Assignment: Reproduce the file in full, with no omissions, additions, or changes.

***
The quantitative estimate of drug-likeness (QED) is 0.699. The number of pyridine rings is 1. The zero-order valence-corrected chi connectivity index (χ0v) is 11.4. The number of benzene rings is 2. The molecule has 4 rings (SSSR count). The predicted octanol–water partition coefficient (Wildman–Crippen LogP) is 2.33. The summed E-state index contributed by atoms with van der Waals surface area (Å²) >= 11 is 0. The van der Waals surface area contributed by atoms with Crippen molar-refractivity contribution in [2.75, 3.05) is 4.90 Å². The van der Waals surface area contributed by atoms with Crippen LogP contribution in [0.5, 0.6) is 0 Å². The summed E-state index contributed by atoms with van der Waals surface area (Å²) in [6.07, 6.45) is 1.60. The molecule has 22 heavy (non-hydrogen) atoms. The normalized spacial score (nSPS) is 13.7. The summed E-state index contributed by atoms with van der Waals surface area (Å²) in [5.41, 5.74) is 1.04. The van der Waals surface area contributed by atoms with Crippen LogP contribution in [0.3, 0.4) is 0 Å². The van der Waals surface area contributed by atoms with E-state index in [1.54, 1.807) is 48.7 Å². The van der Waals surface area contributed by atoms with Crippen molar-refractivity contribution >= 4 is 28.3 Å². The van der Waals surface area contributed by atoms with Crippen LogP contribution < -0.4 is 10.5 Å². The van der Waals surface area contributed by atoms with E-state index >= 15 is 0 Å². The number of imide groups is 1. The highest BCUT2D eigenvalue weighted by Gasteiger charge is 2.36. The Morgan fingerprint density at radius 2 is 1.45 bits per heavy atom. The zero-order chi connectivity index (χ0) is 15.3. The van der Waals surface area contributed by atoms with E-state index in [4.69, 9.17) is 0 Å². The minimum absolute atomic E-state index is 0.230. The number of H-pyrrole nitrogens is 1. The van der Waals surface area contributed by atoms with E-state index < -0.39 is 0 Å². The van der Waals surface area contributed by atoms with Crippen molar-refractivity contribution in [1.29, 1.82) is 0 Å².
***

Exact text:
The quantitative estimate of drug-likeness (QED) is 0.699. The number of pyridine rings is 1. The zero-order valence-corrected chi connectivity index (χ0v) is 11.4. The number of benzene rings is 2. The molecule has 4 rings (SSSR count). The predicted octanol–water partition coefficient (Wildman–Crippen LogP) is 2.33. The summed E-state index contributed by atoms with van der Waals surface area (Å²) >= 11 is 0. The van der Waals surface area contributed by atoms with Crippen molar-refractivity contribution in [2.75, 3.05) is 4.90 Å². The van der Waals surface area contributed by atoms with Crippen LogP contribution in [0.5, 0.6) is 0 Å². The summed E-state index contributed by atoms with van der Waals surface area (Å²) in [6.07, 6.45) is 1.60. The molecule has 22 heavy (non-hydrogen) atoms. The normalized spacial score (nSPS) is 13.7. The summed E-state index contributed by atoms with van der Waals surface area (Å²) in [5.41, 5.74) is 1.04. The van der Waals surface area contributed by atoms with Crippen LogP contribution in [0.3, 0.4) is 0 Å². The van der Waals surface area contributed by atoms with E-state index in [1.54, 1.807) is 48.7 Å². The van der Waals surface area contributed by atoms with Crippen molar-refractivity contribution >= 4 is 28.3 Å². The van der Waals surface area contributed by atoms with Crippen LogP contribution < -0.4 is 10.5 Å². The van der Waals surface area contributed by atoms with E-state index >= 15 is 0 Å². The number of imide groups is 1. The highest BCUT2D eigenvalue weighted by Gasteiger charge is 2.36. The Morgan fingerprint density at radius 2 is 1.45 bits per heavy atom. The zero-order chi connectivity index (χ0) is 15.3. The van der Waals surface area contributed by atoms with E-state index in [4.69, 9.17) is 0 Å². The minimum absolute atomic E-state index is 0.230. The number of H-pyrrole nitrogens is 1. The van der Waals surface area contributed by atoms with E-state index < -0.39 is 0 Å². The van der Waals surface area contributed by atoms with Crippen molar-refractivity contribution in [1.29, 1.82) is 0 Å².